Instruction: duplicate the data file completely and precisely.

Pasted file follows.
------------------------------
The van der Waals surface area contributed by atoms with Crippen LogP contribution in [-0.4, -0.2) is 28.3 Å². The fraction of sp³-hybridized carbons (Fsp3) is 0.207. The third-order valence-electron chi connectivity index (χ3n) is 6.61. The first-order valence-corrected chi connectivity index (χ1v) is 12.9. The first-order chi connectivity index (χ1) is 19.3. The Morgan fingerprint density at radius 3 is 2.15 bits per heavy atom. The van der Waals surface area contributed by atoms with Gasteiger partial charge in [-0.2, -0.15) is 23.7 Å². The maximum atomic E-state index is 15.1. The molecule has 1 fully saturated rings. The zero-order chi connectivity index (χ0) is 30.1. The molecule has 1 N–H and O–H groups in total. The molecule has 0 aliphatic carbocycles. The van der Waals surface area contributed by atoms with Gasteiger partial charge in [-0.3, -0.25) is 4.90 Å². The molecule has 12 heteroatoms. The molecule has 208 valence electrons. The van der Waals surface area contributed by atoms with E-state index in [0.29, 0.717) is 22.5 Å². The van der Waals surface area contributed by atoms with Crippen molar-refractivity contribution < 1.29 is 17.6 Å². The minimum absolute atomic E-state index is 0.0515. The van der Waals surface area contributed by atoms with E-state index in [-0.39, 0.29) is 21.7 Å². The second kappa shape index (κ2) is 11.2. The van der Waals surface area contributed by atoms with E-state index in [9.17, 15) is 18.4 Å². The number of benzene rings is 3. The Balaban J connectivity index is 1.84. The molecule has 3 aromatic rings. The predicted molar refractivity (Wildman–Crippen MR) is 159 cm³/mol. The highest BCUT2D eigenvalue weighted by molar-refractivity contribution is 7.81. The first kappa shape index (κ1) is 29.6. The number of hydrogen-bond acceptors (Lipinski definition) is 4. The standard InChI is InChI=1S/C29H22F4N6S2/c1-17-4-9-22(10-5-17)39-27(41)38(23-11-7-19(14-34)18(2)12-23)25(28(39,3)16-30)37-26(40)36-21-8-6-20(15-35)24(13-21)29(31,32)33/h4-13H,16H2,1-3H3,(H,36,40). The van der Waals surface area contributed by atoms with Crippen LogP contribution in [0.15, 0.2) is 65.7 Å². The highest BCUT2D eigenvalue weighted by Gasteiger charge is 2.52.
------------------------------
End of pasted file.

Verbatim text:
The van der Waals surface area contributed by atoms with Crippen LogP contribution in [-0.4, -0.2) is 28.3 Å². The fraction of sp³-hybridized carbons (Fsp3) is 0.207. The third-order valence-electron chi connectivity index (χ3n) is 6.61. The first-order valence-corrected chi connectivity index (χ1v) is 12.9. The first-order chi connectivity index (χ1) is 19.3. The Morgan fingerprint density at radius 3 is 2.15 bits per heavy atom. The van der Waals surface area contributed by atoms with Gasteiger partial charge in [-0.2, -0.15) is 23.7 Å². The maximum atomic E-state index is 15.1. The molecule has 1 fully saturated rings. The zero-order chi connectivity index (χ0) is 30.1. The molecule has 1 N–H and O–H groups in total. The molecule has 0 aliphatic carbocycles. The van der Waals surface area contributed by atoms with Gasteiger partial charge in [-0.3, -0.25) is 4.90 Å². The molecule has 12 heteroatoms. The molecule has 208 valence electrons. The van der Waals surface area contributed by atoms with E-state index in [0.29, 0.717) is 22.5 Å². The van der Waals surface area contributed by atoms with Crippen molar-refractivity contribution < 1.29 is 17.6 Å². The minimum absolute atomic E-state index is 0.0515. The van der Waals surface area contributed by atoms with E-state index in [-0.39, 0.29) is 21.7 Å². The second kappa shape index (κ2) is 11.2. The van der Waals surface area contributed by atoms with E-state index in [9.17, 15) is 18.4 Å². The number of benzene rings is 3. The Balaban J connectivity index is 1.84. The molecule has 3 aromatic rings. The predicted molar refractivity (Wildman–Crippen MR) is 159 cm³/mol. The highest BCUT2D eigenvalue weighted by molar-refractivity contribution is 7.81. The first kappa shape index (κ1) is 29.6. The number of hydrogen-bond acceptors (Lipinski definition) is 4. The standard InChI is InChI=1S/C29H22F4N6S2/c1-17-4-9-22(10-5-17)39-27(41)38(23-11-7-19(14-34)18(2)12-23)25(28(39,3)16-30)37-26(40)36-21-8-6-20(15-35)24(13-21)29(31,32)33/h4-13H,16H2,1-3H3,(H,36,40). The van der Waals surface area contributed by atoms with Crippen LogP contribution in [0.15, 0.2) is 65.7 Å². The highest BCUT2D eigenvalue weighted by Gasteiger charge is 2.52.